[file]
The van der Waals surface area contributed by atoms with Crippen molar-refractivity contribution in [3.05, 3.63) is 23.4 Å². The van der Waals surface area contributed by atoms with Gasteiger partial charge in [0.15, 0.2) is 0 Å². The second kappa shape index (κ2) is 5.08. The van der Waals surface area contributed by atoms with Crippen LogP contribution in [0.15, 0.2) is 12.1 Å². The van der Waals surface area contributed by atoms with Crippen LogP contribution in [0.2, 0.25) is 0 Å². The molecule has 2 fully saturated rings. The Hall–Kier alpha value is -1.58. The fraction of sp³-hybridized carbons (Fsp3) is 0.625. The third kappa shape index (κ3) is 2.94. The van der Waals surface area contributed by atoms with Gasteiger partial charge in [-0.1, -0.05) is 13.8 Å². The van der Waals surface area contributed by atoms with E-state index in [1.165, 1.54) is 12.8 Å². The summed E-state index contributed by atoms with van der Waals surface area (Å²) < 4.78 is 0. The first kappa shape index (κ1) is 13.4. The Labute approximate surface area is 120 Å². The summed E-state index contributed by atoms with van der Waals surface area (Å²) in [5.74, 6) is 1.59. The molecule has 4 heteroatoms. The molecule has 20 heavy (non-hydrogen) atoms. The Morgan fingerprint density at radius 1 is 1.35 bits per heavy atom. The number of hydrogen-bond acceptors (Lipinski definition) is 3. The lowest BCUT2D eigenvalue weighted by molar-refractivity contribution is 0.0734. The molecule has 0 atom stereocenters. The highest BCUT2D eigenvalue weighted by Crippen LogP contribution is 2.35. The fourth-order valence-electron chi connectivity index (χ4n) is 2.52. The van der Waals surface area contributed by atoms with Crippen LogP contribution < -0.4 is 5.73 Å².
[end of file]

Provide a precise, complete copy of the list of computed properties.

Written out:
The van der Waals surface area contributed by atoms with Crippen molar-refractivity contribution in [3.05, 3.63) is 23.4 Å². The van der Waals surface area contributed by atoms with Gasteiger partial charge in [0.15, 0.2) is 0 Å². The second kappa shape index (κ2) is 5.08. The van der Waals surface area contributed by atoms with Crippen LogP contribution in [0.15, 0.2) is 12.1 Å². The van der Waals surface area contributed by atoms with Crippen LogP contribution in [0.2, 0.25) is 0 Å². The molecule has 2 fully saturated rings. The Hall–Kier alpha value is -1.58. The fraction of sp³-hybridized carbons (Fsp3) is 0.625. The third kappa shape index (κ3) is 2.94. The van der Waals surface area contributed by atoms with Gasteiger partial charge in [-0.1, -0.05) is 13.8 Å². The van der Waals surface area contributed by atoms with E-state index in [1.165, 1.54) is 12.8 Å². The summed E-state index contributed by atoms with van der Waals surface area (Å²) < 4.78 is 0. The first kappa shape index (κ1) is 13.4. The Labute approximate surface area is 120 Å². The summed E-state index contributed by atoms with van der Waals surface area (Å²) in [5.74, 6) is 1.59. The molecule has 4 heteroatoms. The molecule has 20 heavy (non-hydrogen) atoms. The Morgan fingerprint density at radius 1 is 1.35 bits per heavy atom. The number of hydrogen-bond acceptors (Lipinski definition) is 3. The lowest BCUT2D eigenvalue weighted by molar-refractivity contribution is 0.0734. The molecule has 0 atom stereocenters. The highest BCUT2D eigenvalue weighted by Crippen LogP contribution is 2.35. The fourth-order valence-electron chi connectivity index (χ4n) is 2.52. The van der Waals surface area contributed by atoms with Crippen LogP contribution < -0.4 is 5.73 Å².